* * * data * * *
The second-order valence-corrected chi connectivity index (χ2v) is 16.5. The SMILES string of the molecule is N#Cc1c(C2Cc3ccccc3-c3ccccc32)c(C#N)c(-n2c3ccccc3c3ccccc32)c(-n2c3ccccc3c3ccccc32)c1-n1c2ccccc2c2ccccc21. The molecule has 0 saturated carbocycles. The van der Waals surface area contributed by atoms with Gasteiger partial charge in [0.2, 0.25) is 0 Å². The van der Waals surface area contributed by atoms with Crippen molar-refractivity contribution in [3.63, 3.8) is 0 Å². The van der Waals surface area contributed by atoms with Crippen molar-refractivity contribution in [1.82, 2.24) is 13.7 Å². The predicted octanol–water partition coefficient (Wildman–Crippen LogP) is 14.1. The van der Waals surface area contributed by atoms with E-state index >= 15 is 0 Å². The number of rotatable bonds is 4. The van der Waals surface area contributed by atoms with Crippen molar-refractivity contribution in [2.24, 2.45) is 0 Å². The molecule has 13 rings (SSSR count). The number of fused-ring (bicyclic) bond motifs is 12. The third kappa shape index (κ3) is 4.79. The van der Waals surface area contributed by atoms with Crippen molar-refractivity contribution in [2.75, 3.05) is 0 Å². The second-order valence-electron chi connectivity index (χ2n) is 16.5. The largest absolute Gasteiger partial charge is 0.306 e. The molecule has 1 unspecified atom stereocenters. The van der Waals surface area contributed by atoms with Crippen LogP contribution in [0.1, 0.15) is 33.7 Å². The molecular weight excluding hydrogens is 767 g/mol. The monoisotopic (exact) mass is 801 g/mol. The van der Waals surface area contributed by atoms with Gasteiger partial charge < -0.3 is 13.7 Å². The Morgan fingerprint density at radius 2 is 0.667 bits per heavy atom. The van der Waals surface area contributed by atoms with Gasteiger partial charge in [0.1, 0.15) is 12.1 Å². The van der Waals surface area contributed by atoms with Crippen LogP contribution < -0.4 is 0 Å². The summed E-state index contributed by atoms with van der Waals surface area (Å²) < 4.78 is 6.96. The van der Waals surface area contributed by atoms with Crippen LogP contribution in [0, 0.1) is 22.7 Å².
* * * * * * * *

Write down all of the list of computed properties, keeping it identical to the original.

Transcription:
The second-order valence-corrected chi connectivity index (χ2v) is 16.5. The SMILES string of the molecule is N#Cc1c(C2Cc3ccccc3-c3ccccc32)c(C#N)c(-n2c3ccccc3c3ccccc32)c(-n2c3ccccc3c3ccccc32)c1-n1c2ccccc2c2ccccc21. The molecule has 0 saturated carbocycles. The van der Waals surface area contributed by atoms with Gasteiger partial charge in [0.2, 0.25) is 0 Å². The van der Waals surface area contributed by atoms with Crippen molar-refractivity contribution in [3.63, 3.8) is 0 Å². The van der Waals surface area contributed by atoms with Crippen molar-refractivity contribution in [1.82, 2.24) is 13.7 Å². The predicted octanol–water partition coefficient (Wildman–Crippen LogP) is 14.1. The van der Waals surface area contributed by atoms with E-state index >= 15 is 0 Å². The number of rotatable bonds is 4. The van der Waals surface area contributed by atoms with Crippen molar-refractivity contribution in [2.24, 2.45) is 0 Å². The molecule has 13 rings (SSSR count). The number of fused-ring (bicyclic) bond motifs is 12. The third kappa shape index (κ3) is 4.79. The van der Waals surface area contributed by atoms with Crippen molar-refractivity contribution in [2.75, 3.05) is 0 Å². The second-order valence-electron chi connectivity index (χ2n) is 16.5. The largest absolute Gasteiger partial charge is 0.306 e. The molecule has 1 unspecified atom stereocenters. The van der Waals surface area contributed by atoms with Crippen LogP contribution in [0.1, 0.15) is 33.7 Å². The molecular weight excluding hydrogens is 767 g/mol. The monoisotopic (exact) mass is 801 g/mol. The van der Waals surface area contributed by atoms with Gasteiger partial charge < -0.3 is 13.7 Å². The Morgan fingerprint density at radius 2 is 0.667 bits per heavy atom. The van der Waals surface area contributed by atoms with Gasteiger partial charge in [0.1, 0.15) is 12.1 Å². The van der Waals surface area contributed by atoms with Crippen LogP contribution < -0.4 is 0 Å². The summed E-state index contributed by atoms with van der Waals surface area (Å²) < 4.78 is 6.96. The van der Waals surface area contributed by atoms with Crippen LogP contribution in [0, 0.1) is 22.7 Å².